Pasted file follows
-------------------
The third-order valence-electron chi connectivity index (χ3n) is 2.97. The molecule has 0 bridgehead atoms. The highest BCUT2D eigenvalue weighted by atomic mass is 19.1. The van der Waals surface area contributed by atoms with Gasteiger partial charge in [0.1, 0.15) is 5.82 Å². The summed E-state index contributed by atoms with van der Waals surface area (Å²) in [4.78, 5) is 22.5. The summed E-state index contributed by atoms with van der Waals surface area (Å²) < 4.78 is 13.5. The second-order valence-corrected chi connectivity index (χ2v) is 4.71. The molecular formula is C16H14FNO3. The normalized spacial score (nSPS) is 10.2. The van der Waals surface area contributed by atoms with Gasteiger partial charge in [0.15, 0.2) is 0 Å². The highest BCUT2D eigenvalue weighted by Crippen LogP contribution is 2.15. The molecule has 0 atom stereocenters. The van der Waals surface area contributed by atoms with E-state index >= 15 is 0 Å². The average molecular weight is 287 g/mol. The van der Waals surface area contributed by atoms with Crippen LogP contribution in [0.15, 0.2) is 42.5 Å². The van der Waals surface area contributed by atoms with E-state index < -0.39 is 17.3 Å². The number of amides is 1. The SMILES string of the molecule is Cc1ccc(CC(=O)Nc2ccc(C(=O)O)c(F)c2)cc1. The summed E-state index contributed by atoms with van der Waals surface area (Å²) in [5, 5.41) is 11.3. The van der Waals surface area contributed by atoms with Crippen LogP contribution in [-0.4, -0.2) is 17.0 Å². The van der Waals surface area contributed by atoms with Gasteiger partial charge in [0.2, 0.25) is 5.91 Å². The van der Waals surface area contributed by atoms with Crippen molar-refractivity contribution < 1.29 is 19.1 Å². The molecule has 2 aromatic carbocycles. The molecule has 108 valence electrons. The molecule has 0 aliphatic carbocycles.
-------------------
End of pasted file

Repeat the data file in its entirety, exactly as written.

The third-order valence-electron chi connectivity index (χ3n) is 2.97. The molecule has 0 bridgehead atoms. The highest BCUT2D eigenvalue weighted by atomic mass is 19.1. The van der Waals surface area contributed by atoms with Gasteiger partial charge in [0.1, 0.15) is 5.82 Å². The summed E-state index contributed by atoms with van der Waals surface area (Å²) in [4.78, 5) is 22.5. The summed E-state index contributed by atoms with van der Waals surface area (Å²) < 4.78 is 13.5. The second-order valence-corrected chi connectivity index (χ2v) is 4.71. The molecular formula is C16H14FNO3. The normalized spacial score (nSPS) is 10.2. The van der Waals surface area contributed by atoms with Gasteiger partial charge in [0.15, 0.2) is 0 Å². The highest BCUT2D eigenvalue weighted by Crippen LogP contribution is 2.15. The molecule has 0 atom stereocenters. The van der Waals surface area contributed by atoms with E-state index >= 15 is 0 Å². The average molecular weight is 287 g/mol. The van der Waals surface area contributed by atoms with Crippen LogP contribution in [0.15, 0.2) is 42.5 Å². The van der Waals surface area contributed by atoms with E-state index < -0.39 is 17.3 Å². The number of amides is 1. The SMILES string of the molecule is Cc1ccc(CC(=O)Nc2ccc(C(=O)O)c(F)c2)cc1. The summed E-state index contributed by atoms with van der Waals surface area (Å²) in [5, 5.41) is 11.3. The van der Waals surface area contributed by atoms with Crippen LogP contribution in [-0.4, -0.2) is 17.0 Å². The van der Waals surface area contributed by atoms with Gasteiger partial charge in [0.2, 0.25) is 5.91 Å². The van der Waals surface area contributed by atoms with Crippen molar-refractivity contribution < 1.29 is 19.1 Å². The molecule has 2 aromatic carbocycles. The molecule has 108 valence electrons. The molecule has 0 aliphatic carbocycles.